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Some more Turkey-Syria earthquake politics
Washington, Damascus, and the UN made some moves that were better late than never, but the Turkish-Kurdish and Israeli-Iranian conflicts introduced new complications.
The worst fears around the earthquake in Turkey and Syria have been realized, with the official death toll surpassing 20,000 and rescuers continuing to comb through rubble. The Levant is experiencing unusually cold weather this time of year, and the United Nations warns that unsheltered survivors are about to suffer a “secondary disaster which may cause harm to more people than the initial disaster.”
The politics of the Syrian civil war and other pressing issues are continuing to hinder aid. A few things have happened, some positive, some better late than never, and some downright worrying:
The first UN aid convoys entered rebel-held territory from Turkey, three days after the earthquake. Roads to the only UN-authorized border crossing into rebel-held territory had been damaged in the earthquake, and the Syrian government has tried to get that crossing shut down, because it wants to bring aid under its own control. The shipments did not include rescue equipment. Syrians in those areas rely entirely on volunteer rescue services like the White Helmets.
The Syrian government finally authorized “cross-line” aid deliveries from government-held to rebel-held territory, four days after the earthquake. As the head of the Norwegian Refugee Council told the BBC: “The most earthquake-stricken area of Syria is in the [rebel-held] north-west. We need full and free access across front lines, and full and free distribution.” But the Syrian government has a history of using aid to reward supporters and punish opponents.
The U.S. Treasury issued a six-month sanctions exemption for “all transactions related to earthquake relief efforts in Syria that would otherwise be prohibited by the Syrian Sanctions Regulations.” Although the U.S. government insists that economic sanctions do not affect humanitarian aid, the fact that it had to issue a new exemption suggests that U.S. officials know these excuses are hollow.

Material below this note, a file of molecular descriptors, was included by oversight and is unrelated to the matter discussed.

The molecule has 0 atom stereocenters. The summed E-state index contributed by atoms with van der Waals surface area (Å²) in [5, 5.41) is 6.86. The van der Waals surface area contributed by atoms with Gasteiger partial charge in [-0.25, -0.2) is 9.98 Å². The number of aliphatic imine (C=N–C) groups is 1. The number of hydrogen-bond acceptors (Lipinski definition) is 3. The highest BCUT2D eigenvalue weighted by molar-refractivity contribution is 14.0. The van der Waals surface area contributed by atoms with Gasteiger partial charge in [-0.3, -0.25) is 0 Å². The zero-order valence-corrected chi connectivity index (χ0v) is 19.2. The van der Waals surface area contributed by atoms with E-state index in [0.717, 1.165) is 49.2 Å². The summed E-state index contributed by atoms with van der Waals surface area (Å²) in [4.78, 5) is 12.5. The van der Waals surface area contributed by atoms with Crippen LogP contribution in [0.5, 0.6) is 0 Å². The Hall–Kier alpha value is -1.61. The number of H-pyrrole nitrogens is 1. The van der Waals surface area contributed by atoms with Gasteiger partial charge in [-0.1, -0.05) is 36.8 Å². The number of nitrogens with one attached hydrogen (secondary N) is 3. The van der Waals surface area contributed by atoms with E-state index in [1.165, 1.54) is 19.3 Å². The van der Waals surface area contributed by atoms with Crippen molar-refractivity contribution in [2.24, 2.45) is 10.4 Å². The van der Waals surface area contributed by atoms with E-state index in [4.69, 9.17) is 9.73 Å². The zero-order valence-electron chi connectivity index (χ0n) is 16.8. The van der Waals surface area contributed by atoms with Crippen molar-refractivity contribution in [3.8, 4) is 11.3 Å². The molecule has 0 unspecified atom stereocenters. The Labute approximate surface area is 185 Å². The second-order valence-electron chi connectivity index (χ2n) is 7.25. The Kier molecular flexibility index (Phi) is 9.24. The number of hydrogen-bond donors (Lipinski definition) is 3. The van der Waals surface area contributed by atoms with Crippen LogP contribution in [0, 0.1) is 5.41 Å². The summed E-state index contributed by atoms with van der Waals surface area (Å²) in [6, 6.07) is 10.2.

The Turkish-backed rebel administration in northwest Syria has rejected aid from Kurdish areas. Apart from Turkey’s influence, there’s lots of bad blood between the two sides. Kurds accuse the northwestern opposition (including the White Helmets) of participating in the ethnic cleansing and resettlement of Kurdish areas. The opposition accuses Kurdish-led forces of collaborating with the government and targeting civilians in insurgent raids.
Iraq’s Kurdistan Regional Government sent aid convoys to Afrin, the main Syrian Kurdish region under Turkish occupation. The Barzani Foundation, founded by Iraqi Kurdish prime minister Masrur Barzani, also provided relief in Turkey. The KRG is politically close to Turkey, and has chilly relations with the Syrian Kurdish revolution; Turkish-backed rebels in Afrin thanked Barzani for the help.
Greece has sent aid to Turkey, an echo of the “earthquake diplomacy” of the 1990s. India has also joined in relief efforts in Turkey, which is a good sign given that the two countries have increasingly found themselves in opposite geopolitical camps. Jordan has sent its own aid to Syria and Turkey as well as facilitating Palestinian rescue teams on their way to the region.
Cuban doctors arrived in Turkey, and another team will be setting out for Syria. Cuba, an extremely poor country under U.S. sanctions, has adopted a strategy of cultivating and exporting medical expertise. In some cases, Cuba offers medical services for free. Washington accuses Cuba of “human trafficking” because of the military-style discipline that Cuban medical missions operate under.
Israel made threatening noises at Iran over its earthquake aid flights. An unnamed Israeli official said that there will be a “firm military response from us without any hesitation” if Iran moves weapons under the cover of aid shipments. Iran has been accused of using civilian planes to move weapons, but Israel also has a history of baselessly claiming that civilian structures were military targets.
Finally, the New York Times ran a harrowing account from the Turkish city of Antakya, biblical Antioch. It’s been utterly destroyed, taking with it priceless historic sites. For all the global grief over the non-fatal fire in the Notre Dame of Paris four years ago, there has been much less ink spilled over the sight of refugees huddled in Peter and Paul’s own church or the end of a 2,500 year old Jewish community.
The destruction also has a political aspect, as the Turkish government has been accused of encouraging shoddy construction that could not stand up to earthquake damage. A similar disaster in 1999 had caused the political reshuffling that brought President Recep Tayyip Erdoğan to power in the first place.
While Turkey has had a much easier time getting aid than Syria, that is a cold comfort for the thousands of homeless and bereaved families.
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